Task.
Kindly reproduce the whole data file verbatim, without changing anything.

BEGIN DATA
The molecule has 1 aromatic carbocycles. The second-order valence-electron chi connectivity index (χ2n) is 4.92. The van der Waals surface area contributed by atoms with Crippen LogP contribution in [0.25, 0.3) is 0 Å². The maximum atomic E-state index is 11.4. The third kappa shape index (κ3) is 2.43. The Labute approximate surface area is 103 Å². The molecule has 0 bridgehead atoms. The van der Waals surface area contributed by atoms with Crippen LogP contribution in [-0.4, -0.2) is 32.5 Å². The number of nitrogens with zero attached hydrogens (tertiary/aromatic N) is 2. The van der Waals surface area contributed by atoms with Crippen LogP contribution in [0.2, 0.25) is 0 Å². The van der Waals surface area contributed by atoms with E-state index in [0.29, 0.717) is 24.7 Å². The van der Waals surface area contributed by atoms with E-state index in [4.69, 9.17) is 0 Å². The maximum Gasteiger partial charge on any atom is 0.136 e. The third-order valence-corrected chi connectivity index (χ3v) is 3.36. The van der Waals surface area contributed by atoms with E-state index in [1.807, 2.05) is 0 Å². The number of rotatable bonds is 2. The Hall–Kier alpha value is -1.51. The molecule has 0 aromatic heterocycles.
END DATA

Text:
The molecule has 1 aromatic carbocycles. The second-order valence-electron chi connectivity index (χ2n) is 4.92. The van der Waals surface area contributed by atoms with Crippen LogP contribution in [0.25, 0.3) is 0 Å². The maximum atomic E-state index is 11.4. The third kappa shape index (κ3) is 2.43. The Labute approximate surface area is 103 Å². The molecule has 0 bridgehead atoms. The van der Waals surface area contributed by atoms with Crippen LogP contribution in [-0.4, -0.2) is 32.5 Å². The number of nitrogens with zero attached hydrogens (tertiary/aromatic N) is 2. The van der Waals surface area contributed by atoms with Crippen LogP contribution in [0.2, 0.25) is 0 Å². The van der Waals surface area contributed by atoms with E-state index in [0.29, 0.717) is 24.7 Å². The van der Waals surface area contributed by atoms with E-state index in [4.69, 9.17) is 0 Å². The maximum Gasteiger partial charge on any atom is 0.136 e. The third-order valence-corrected chi connectivity index (χ3v) is 3.36. The van der Waals surface area contributed by atoms with E-state index in [1.807, 2.05) is 0 Å². The number of rotatable bonds is 2. The Hall–Kier alpha value is -1.51. The molecule has 0 aromatic heterocycles.